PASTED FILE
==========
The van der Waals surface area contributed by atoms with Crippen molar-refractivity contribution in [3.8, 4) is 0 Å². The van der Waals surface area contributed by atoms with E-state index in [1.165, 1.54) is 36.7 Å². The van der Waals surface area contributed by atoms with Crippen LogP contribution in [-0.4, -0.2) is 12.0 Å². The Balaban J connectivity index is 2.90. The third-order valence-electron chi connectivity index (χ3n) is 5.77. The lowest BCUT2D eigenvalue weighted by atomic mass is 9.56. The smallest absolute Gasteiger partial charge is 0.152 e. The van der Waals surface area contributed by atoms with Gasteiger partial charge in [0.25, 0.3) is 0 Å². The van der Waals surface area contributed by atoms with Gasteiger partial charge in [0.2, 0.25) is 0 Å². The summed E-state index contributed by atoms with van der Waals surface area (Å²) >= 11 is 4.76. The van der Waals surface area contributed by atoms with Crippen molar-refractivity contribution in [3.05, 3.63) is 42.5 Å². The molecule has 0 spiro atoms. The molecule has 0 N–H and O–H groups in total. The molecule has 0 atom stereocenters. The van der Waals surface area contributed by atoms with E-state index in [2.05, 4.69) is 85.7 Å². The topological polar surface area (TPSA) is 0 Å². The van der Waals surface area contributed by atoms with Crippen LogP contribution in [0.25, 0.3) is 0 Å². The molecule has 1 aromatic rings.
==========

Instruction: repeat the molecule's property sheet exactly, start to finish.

The van der Waals surface area contributed by atoms with Crippen molar-refractivity contribution in [3.8, 4) is 0 Å². The van der Waals surface area contributed by atoms with E-state index in [1.165, 1.54) is 36.7 Å². The van der Waals surface area contributed by atoms with Crippen LogP contribution in [-0.4, -0.2) is 12.0 Å². The Balaban J connectivity index is 2.90. The third-order valence-electron chi connectivity index (χ3n) is 5.77. The lowest BCUT2D eigenvalue weighted by atomic mass is 9.56. The smallest absolute Gasteiger partial charge is 0.152 e. The van der Waals surface area contributed by atoms with Gasteiger partial charge in [0.25, 0.3) is 0 Å². The van der Waals surface area contributed by atoms with Gasteiger partial charge in [0.2, 0.25) is 0 Å². The summed E-state index contributed by atoms with van der Waals surface area (Å²) >= 11 is 4.76. The van der Waals surface area contributed by atoms with Crippen molar-refractivity contribution in [3.05, 3.63) is 42.5 Å². The molecule has 0 spiro atoms. The molecule has 0 N–H and O–H groups in total. The molecule has 0 atom stereocenters. The van der Waals surface area contributed by atoms with E-state index in [2.05, 4.69) is 85.7 Å². The topological polar surface area (TPSA) is 0 Å². The van der Waals surface area contributed by atoms with Crippen LogP contribution in [0.25, 0.3) is 0 Å². The molecule has 1 aromatic rings.